4. Determining a Text Block Presentation

As explained above, the page layout generator module 64 determines a text block presentation corresponding to an arrangement of a block of text that has a text layout and target size dimensions that accommodate an output text rendering style (FIG. 2, block 32).

In some embodiments, the text processing module 16 determines a different respective column width for each presentation. For each presentation, the text processing module 16 passes the column width, the text block, and the output text rendering style to a standard text rendering function (e.g., the TextRenderer.MeasureText method provided in the Microsoft®.NET Framework 2.0) that returns the corresponding height dimension of presentation. The text processing module 16 passes the width and height dimensions of each text block presentation to the page layout generator module 14.

FIG. 17 shows an embodiment of a method by which the text process module 16 determines different presentations of a text block. In accordance with this method, the text process module 16 determines a range of width values for the width dimension of the text block (FIG. 17, block 670). The text process module 16 ascertains different presentations of the text block, where each of the presentations has a different respective width value in the range of width values and a respective height value that accommodates the output text rendering style for the respective width value (FIG. 17, block 672). The text process module 16 determines a range of height values for the height dimension of the text block (FIG. 17, block 674). The text process module 16 generates different presentations of the text block, wherein each of the presentations has a respective width value equal to a lower bound of the range of width values and a different respective height value in the range of height values (FIG. 17, block 676).

In some embodiments, the text processing module 16 generates different presentations (also referred to herein as “versions”) for a text block by finely sampling all widths allowable within the page dimensions, and finding out what heights are needed to fit the text content for each width.

Other embodiments generate a limited number of versions (e.g., nine) that samples among the widest possible range of aspect ratios that result in reasonably shaped (defined below) text blocks that fit on the page, without having too many versions (which would slow down the layout generation process) or too few versions (which may result in suboptimal layout solutions). In these embodiments, the text processing module 16 determines maximum width and height values of the text block that are allowable on the page (Wmax and Hmax). These are usually the width and height of the layout area on the page. The text processing module 16 determines a minimum height value of text block (Hmin), which is the height of the rendered text when text block width is set at Wmax. A text rendering function (e.g., the TextRenderer.MeasureText method provided in the Microsoft®.NET Framework 2.0) may be used to determine the height of the rendered text.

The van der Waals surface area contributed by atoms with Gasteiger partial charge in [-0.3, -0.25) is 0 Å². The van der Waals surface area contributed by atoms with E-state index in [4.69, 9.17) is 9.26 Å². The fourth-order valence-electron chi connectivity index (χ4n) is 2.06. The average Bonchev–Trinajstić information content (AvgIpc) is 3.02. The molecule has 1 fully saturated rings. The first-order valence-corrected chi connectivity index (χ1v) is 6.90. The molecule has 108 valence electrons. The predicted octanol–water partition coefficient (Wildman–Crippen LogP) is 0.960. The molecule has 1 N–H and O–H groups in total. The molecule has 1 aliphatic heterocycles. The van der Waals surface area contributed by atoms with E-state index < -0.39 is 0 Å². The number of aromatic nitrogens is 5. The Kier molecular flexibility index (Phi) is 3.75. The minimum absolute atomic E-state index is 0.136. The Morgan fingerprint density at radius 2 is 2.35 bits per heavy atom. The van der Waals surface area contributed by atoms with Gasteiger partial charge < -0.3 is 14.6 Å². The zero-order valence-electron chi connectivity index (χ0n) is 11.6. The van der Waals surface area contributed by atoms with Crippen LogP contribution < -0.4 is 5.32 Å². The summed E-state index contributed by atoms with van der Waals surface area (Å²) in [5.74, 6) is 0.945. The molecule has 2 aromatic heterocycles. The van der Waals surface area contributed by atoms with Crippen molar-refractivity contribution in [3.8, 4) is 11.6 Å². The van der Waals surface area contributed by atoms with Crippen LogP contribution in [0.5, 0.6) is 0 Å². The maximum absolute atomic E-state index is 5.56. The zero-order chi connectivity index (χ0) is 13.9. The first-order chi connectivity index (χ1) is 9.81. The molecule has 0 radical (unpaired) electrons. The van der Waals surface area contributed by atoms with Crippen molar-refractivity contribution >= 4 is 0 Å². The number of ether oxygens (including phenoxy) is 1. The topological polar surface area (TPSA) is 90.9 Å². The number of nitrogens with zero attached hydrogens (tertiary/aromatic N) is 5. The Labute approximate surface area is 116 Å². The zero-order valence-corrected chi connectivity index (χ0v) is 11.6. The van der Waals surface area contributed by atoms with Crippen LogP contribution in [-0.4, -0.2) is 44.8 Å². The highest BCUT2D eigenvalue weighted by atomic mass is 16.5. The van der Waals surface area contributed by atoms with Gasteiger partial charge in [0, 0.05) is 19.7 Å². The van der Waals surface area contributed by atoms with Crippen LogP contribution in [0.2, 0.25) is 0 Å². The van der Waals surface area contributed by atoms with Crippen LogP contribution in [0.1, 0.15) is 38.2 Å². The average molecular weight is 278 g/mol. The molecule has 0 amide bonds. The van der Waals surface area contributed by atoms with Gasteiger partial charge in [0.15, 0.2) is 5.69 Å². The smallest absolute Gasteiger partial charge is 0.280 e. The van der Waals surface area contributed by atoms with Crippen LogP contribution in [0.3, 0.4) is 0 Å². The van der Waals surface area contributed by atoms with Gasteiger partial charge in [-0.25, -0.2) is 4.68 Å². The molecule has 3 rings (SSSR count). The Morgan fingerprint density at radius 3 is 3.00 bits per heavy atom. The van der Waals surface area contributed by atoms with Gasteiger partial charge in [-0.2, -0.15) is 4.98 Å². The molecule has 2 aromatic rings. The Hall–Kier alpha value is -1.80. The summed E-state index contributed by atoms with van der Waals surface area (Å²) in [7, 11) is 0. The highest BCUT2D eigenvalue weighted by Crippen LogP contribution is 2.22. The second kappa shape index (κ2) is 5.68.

The text processing module 16 determines a minimum width value of text block (Wmin), which is the narrowest width at which no single word is wrapped/broken, and the height needed to fit the content does not exceed Hmax. This value typically is determined by splitting the text into single words (words separated by space, line return, or hyphen), then measuring the rendered width of each word. The maximum rendered word length is the candidate Wmin value. Then, the height of the rendered text when its width is set at the candidate Wmin is measured. If this height≦Hmax, then this Wmin is returned. Otherwise, Wmin is increased gradually until the block height≦Hmax. Note that for some Asian languages with block-characters (e.g. Chinese, Japanese, Korean), words can be wrapped between any neighboring Unicode characters, hence Wmin is the width of a single rendered character in these cases.

The text processing module 16 determines a minimum “good” width (or “lower bound”) of text block (Wgood). This is a number between Wmin and Wmax. This is the width at which the text block still looks “good”, somewhat arbitrarily defined as having either the smallest area (width×height) or the smallest circumference (shaped close to a square). We find this value by gradually reducing the width of the text block from Wmax toward Wmin. If both area (width×height) and circumference (w+h) starts to increase, we stop and choose the text block width at this stage to be Wgood. This will be the actual minimum width used when we generate the different versions. The use of Wgood prevents having text rendered too narrowly, while still allows very short word phrases or poems to be rendered without excessive horizontal space.

The text processing module 16 generates versions of the text block by sampling between Wgood and Wmax, which produces a different respective aspect ratio for each version. To generate n1 number of versions in this manner, the text processing module 16 samples with equal ratios between each level of width to get the different widths. The i-th width value, where i varies from 0 to n1−1, is calculated as:

W i = W max · ( W good W max ) i / ( n 1 - 1 ) ( 34 ) H i = ( measured text height , given W i , from text rendering function ) ( 35 )

In most cases the versions generated this way make a satisfactory input to BRIC. However, for very small amount of text content, such as a single word, the height of rendered text will never exceed one line even at the minimum text block width. This means all versions will be variations of “flat wide” shapes, without any “thin tall” versions. The lack of variety in versions reduces the flexibility given to BRIC to find a most efficient layout. Therefore, in addition to the versions generated using this sampling method, the text processing module 16 also generates additional n2 versions that are forced to be long and tall, even if the heights exceed rendered text height. Here the width of the text is fixed at Wgood, and the text processing module 16 samples evenly on the ratios between Hmax and Hgood, which is the height of rendered text at minimum allowed text width Wgood, to get the height Hj (0<j<n2−1) of additional versions: